But let’s get to the important stuff. Like why I was driving into NYC, by myself, during rush hour, on a Friday afternoon. It was because I was on my way to meet with Paul Smith, winemaker at Wirra Wirra Vineyards in McLaren Vale, Australia. I’d met Laura at the Wine Bloggers Conference out in Lodi earlier this year and she works for Negociants USA, an Australian-focused wine negociant and distributor. They brought Paul in to New York to do some tastings and events, and I was lucky enough to meet up with him before he got back on a plane to head back Down Under.
Our meeting was supposed to be at 4 p.m. I had snuck out of the office left work early to drive in to the city and when I left, Waze told me I’d arrive by 3:00. That would give me enough time to check in to the Library Hotel, freshen up and make my way to Flinders Lane, an Australian restaurant in NYC. Well, time passed and the traffic increased, and soon my ETA was 4:45. I let Laura know I’d be a wee bit late, but they were very understanding. My arrival time ended up being around 5:30; I was a bit stressed, but once I arrived, caught up with Laura, met Paul and started tasting the wine, all was well again in the world.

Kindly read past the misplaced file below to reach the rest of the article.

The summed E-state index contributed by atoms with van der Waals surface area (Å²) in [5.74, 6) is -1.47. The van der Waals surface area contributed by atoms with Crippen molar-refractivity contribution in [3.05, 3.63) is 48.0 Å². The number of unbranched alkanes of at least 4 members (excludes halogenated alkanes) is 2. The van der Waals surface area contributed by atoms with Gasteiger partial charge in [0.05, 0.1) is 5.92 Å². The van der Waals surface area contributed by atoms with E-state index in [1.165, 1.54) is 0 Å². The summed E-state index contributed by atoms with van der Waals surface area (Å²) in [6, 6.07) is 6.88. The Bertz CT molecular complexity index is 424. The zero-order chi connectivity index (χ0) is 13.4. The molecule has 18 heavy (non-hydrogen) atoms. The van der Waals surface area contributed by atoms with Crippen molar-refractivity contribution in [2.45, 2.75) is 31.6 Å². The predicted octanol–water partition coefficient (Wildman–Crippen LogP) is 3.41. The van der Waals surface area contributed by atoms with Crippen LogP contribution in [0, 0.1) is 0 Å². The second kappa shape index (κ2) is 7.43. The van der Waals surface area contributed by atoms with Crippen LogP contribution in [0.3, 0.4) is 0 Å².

Paul described Wirra Wirra’s McClaren Vale as the place where the vines meet the sea, and told me that Wirra Wirra roughly translates to among the many “gum” or eucalyptus trees.
Founded in 1894, the winery was started by an eccentric cricketer named Robert Strangways Wigley. His wine business lasted until the early 1920s but then fell into disrepair after his death. Cousins Greg and Roger Trott revived the vines and began making wine again in 1972 after rebuilding from the ground up. Since then they’ve become a household name in Australia, with their Church Block red blend becoming the number one by-the-glass wine in Australia.
As you may have guessed, the Church Block vines are grown around a little church; with such a long running history, it has become a tradition for families to come to the winery each year to taste and purchase each vintage. The blend of Cabernet, Shiraz and Merlot spends 15 months in a mix of French and American barrels. The result is a luscious, smooth and velvety juice. The nose on the 2013 Wirra Wirra Church Block is almost flowery, the mouthfeel is gorgeous, and at $21.99, it’s not going to break the bank. So far so good, Wirra Wirra.